When valves inside the veins are weak or absent, or return of blood from congested areas is inefficient, veins may become enlarged and swollen—and aching, itching, tenderness, and muscle cramping may occur. Varicose veins are most often seen in the legs, although they also occur in other areas. Hemorrhoids are varicose veins in the rectum; varicose veins in the legs and vulva often develop during pregnancy. Homeopathic remedies often help to relieve discomfort that comes with varicose veins, and may help to prevent their worsening. Individuals with serious cases may benefit from a constitutional remedy, prescribed by an experienced homeopath.
For dosage information, please read the information at the end of this section. See also “Using Homeopathy With Professional Guidance” in What Is Homeopathy?
Arnica montana: When this remedy is indicated, the legs look bruised, or black and blue, and the swollen veins are very sore to touch. The legs feel deeply sore all over and are also worse from motion. Lying down may bring relief.
Calcarea carbonica: Varicose veins that hurt while the person is standing or walking may respond to this remedy. People who need this remedy often have poor circulation, with clammy hands and feet, and a general feeling of chilliness. They may have weak or flabby muscles, and be easily tired by exertion. Weight problems, cravings for sweets and eggs, and a tendency to feel anxious or overwhelmed when overworked are other indications for this remedy.
Carbo vegetabilis: Poor circulation with icy coldness of the extremities, and mottled skin with distended veins and a bruised or “marbled” look, may indicate a need for this remedy. The person’s legs feel weak and heavy, and often itch and burn. Poor digestion, a feeling of faintness, and a craving for fresh or moving air are strong indications for Carbo vegetabilis. This remedy is often indicated for older people, or those who are slow to recover from an illness.
Hamamelis: This remedy can help when varicose veins are large and sore, and very weak and easily damaged, with a tendency to bleed. Pain is sore and bruiselike, and the legs look bruised and purple. A stinging feeling may be felt in the irritated veins. The muscles of the legs feel tired and are often cold. People who need this remedy may also develop varicose veins in the genital area or have a tendency toward bleeding hemorrhoids.
Lycopodium: When this remedy is indicated, drawing or tearing pains are felt in the legs, sometimes with a numb sensation. Symptoms are worse when the person is keeping still, and the legs may cramp at night in bed. People who need this remedy may have a worried facial expression along with digestive problems, sluggish liver function, and poor circulation.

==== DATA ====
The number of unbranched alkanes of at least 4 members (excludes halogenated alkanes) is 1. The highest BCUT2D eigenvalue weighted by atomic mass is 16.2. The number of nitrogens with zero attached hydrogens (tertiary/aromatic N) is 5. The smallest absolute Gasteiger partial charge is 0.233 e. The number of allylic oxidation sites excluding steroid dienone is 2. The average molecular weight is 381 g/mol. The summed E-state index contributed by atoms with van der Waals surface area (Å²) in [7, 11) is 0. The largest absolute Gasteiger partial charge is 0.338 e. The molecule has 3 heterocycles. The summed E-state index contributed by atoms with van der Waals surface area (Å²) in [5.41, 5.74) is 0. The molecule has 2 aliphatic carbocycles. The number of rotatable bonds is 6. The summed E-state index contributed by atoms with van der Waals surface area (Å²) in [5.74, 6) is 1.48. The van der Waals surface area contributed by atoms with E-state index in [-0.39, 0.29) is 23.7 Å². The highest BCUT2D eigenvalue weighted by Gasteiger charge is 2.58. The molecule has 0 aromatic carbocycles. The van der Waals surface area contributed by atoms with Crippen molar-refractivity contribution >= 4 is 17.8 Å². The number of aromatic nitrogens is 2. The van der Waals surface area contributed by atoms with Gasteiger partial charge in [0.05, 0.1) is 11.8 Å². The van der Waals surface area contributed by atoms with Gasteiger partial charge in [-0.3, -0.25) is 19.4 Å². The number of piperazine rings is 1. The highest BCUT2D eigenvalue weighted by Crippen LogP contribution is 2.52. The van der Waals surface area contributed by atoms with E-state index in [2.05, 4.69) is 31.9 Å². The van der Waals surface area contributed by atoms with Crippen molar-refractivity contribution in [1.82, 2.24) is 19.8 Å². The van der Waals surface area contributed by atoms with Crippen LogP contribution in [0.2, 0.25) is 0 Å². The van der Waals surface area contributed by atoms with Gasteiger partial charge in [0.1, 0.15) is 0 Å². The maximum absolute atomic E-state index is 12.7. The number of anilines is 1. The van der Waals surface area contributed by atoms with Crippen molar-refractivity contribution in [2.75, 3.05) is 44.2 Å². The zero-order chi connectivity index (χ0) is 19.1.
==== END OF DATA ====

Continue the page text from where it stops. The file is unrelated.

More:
Pulsatilla: Swollen veins in the legs, and sometimes even in the arms and hands, suggest a need for this remedy. Varicose veins in the legs feel hot and painful at night, with heaviness and weariness. Symptoms are worse when the legs are hanging down without support, and worse from warmth. Cold applications, motion, and cool fresh air may help. Pulsatilla is often helpful for varicose veins that develop during pregnancy.
Zincum metallicum: When this remedy is needed, the legs are fidgety and restless, with weakness in the muscles, crawling sensations, and a tendency to twitch. Large varicose veins may develop, with pain and soreness that are worse from touch. The person may feel worse from alcohol, especially wine.
Select the remedy that most closely matches the symptoms. In conditions where self-treatment is appropriate, unless otherwise directed by a physician, a lower potency (6X, 6C, 12X, 12C, 30X, or 30C) should be used. In addition, instructions for use are usually printed on the label.
Many homeopathic physicians suggest that remedies be used as follows: Take one dose and wait for a response. If improvement is seen, continue to wait and let the remedy work. If improvement lags significantly or has clearly stopped, another dose may be taken. The frequency of dosage varies with the condition and the individual. Sometimes a dose may be required several times an hour; other times a dose may be indicated several times a day; and in some situations, one dose per day (or less) can be sufficient.
If no response is seen within a reasonable amount of time, select a different remedy.
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The information presented in Healthnotes is for informational purposes only. It is based on scientific studies (human, animal, or in vitro), clinical experience, or traditional usage as cited in each article. The results reported may not necessarily occur in all individuals. For many of the conditions discussed, treatment with prescription or over the counter medication is also available. Consult your doctor, practitioner, and/or pharmacist for any health problem and before using any supplements or before making any changes in prescribed medications. Information expires September 2008.